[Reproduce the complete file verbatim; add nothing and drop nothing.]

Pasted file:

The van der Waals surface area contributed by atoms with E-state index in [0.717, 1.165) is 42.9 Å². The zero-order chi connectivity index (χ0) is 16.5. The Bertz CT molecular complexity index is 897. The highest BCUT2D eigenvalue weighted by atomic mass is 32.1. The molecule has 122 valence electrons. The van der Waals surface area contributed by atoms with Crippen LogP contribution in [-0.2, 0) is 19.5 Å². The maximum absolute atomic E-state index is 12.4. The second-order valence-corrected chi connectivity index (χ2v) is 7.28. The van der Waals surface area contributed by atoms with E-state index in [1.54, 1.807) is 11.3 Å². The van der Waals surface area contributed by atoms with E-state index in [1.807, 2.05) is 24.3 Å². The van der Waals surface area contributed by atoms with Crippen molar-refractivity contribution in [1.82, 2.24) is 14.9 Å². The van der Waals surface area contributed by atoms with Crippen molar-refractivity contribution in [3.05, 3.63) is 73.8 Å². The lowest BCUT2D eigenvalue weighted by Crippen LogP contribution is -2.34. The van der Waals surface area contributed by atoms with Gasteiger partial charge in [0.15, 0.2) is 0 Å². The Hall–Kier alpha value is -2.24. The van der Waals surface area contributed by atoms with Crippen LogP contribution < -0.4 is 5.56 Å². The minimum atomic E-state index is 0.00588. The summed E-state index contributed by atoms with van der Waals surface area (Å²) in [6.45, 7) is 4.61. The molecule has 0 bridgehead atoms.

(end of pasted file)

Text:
The van der Waals surface area contributed by atoms with E-state index in [0.717, 1.165) is 42.9 Å². The zero-order chi connectivity index (χ0) is 16.5. The Bertz CT molecular complexity index is 897. The highest BCUT2D eigenvalue weighted by atomic mass is 32.1. The molecule has 122 valence electrons. The van der Waals surface area contributed by atoms with Crippen LogP contribution in [-0.2, 0) is 19.5 Å². The maximum absolute atomic E-state index is 12.4. The second-order valence-corrected chi connectivity index (χ2v) is 7.28. The van der Waals surface area contributed by atoms with E-state index in [1.54, 1.807) is 11.3 Å². The van der Waals surface area contributed by atoms with E-state index in [1.807, 2.05) is 24.3 Å². The van der Waals surface area contributed by atoms with Crippen molar-refractivity contribution in [1.82, 2.24) is 14.9 Å². The van der Waals surface area contributed by atoms with Crippen molar-refractivity contribution in [3.05, 3.63) is 73.8 Å². The lowest BCUT2D eigenvalue weighted by Crippen LogP contribution is -2.34. The van der Waals surface area contributed by atoms with Gasteiger partial charge in [0.15, 0.2) is 0 Å². The Hall–Kier alpha value is -2.24. The van der Waals surface area contributed by atoms with Crippen LogP contribution < -0.4 is 5.56 Å². The minimum atomic E-state index is 0.00588. The summed E-state index contributed by atoms with van der Waals surface area (Å²) in [6.45, 7) is 4.61. The molecule has 0 bridgehead atoms.